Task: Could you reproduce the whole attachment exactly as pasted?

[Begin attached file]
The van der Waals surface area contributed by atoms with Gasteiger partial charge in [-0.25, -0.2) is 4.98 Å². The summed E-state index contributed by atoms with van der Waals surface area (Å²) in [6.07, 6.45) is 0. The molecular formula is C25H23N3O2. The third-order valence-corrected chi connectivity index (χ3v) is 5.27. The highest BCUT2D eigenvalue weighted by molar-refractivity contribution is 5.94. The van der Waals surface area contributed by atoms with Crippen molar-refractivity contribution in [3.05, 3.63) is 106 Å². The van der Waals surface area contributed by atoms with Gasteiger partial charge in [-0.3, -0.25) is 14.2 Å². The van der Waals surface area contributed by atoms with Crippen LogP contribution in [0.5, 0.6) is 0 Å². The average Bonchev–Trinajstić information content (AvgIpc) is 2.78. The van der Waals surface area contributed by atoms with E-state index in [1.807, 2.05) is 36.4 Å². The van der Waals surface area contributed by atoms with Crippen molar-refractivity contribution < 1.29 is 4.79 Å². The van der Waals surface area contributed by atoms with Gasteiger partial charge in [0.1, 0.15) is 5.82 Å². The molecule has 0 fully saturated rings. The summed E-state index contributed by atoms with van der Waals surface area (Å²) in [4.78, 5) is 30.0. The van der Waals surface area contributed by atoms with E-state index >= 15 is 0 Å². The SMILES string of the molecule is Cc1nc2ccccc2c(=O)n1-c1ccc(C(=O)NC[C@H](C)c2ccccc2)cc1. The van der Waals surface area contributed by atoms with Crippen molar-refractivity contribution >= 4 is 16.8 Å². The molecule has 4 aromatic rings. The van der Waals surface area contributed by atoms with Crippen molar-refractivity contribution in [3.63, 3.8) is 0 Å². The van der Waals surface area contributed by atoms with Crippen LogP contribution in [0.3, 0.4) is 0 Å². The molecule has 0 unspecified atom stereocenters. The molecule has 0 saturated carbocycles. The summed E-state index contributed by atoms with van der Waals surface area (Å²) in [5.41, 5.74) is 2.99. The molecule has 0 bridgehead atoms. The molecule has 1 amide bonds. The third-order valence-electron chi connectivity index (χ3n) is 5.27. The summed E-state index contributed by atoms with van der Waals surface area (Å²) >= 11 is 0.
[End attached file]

The van der Waals surface area contributed by atoms with Gasteiger partial charge in [-0.25, -0.2) is 4.98 Å². The summed E-state index contributed by atoms with van der Waals surface area (Å²) in [6.07, 6.45) is 0. The molecular formula is C25H23N3O2. The third-order valence-corrected chi connectivity index (χ3v) is 5.27. The highest BCUT2D eigenvalue weighted by molar-refractivity contribution is 5.94. The van der Waals surface area contributed by atoms with Crippen molar-refractivity contribution in [3.05, 3.63) is 106 Å². The van der Waals surface area contributed by atoms with Gasteiger partial charge in [-0.3, -0.25) is 14.2 Å². The van der Waals surface area contributed by atoms with Crippen LogP contribution in [0.5, 0.6) is 0 Å². The average Bonchev–Trinajstić information content (AvgIpc) is 2.78. The van der Waals surface area contributed by atoms with E-state index in [1.807, 2.05) is 36.4 Å². The van der Waals surface area contributed by atoms with Crippen molar-refractivity contribution < 1.29 is 4.79 Å². The van der Waals surface area contributed by atoms with Gasteiger partial charge in [0.1, 0.15) is 5.82 Å². The molecule has 0 fully saturated rings. The summed E-state index contributed by atoms with van der Waals surface area (Å²) in [4.78, 5) is 30.0. The van der Waals surface area contributed by atoms with E-state index >= 15 is 0 Å². The SMILES string of the molecule is Cc1nc2ccccc2c(=O)n1-c1ccc(C(=O)NC[C@H](C)c2ccccc2)cc1. The van der Waals surface area contributed by atoms with Crippen molar-refractivity contribution >= 4 is 16.8 Å². The molecule has 4 aromatic rings. The van der Waals surface area contributed by atoms with Crippen molar-refractivity contribution in [3.63, 3.8) is 0 Å². The van der Waals surface area contributed by atoms with Crippen LogP contribution in [0.3, 0.4) is 0 Å². The molecule has 0 unspecified atom stereocenters. The molecule has 0 saturated carbocycles. The summed E-state index contributed by atoms with van der Waals surface area (Å²) in [5.41, 5.74) is 2.99. The molecule has 0 bridgehead atoms. The molecule has 1 amide bonds. The third-order valence-electron chi connectivity index (χ3n) is 5.27. The summed E-state index contributed by atoms with van der Waals surface area (Å²) >= 11 is 0.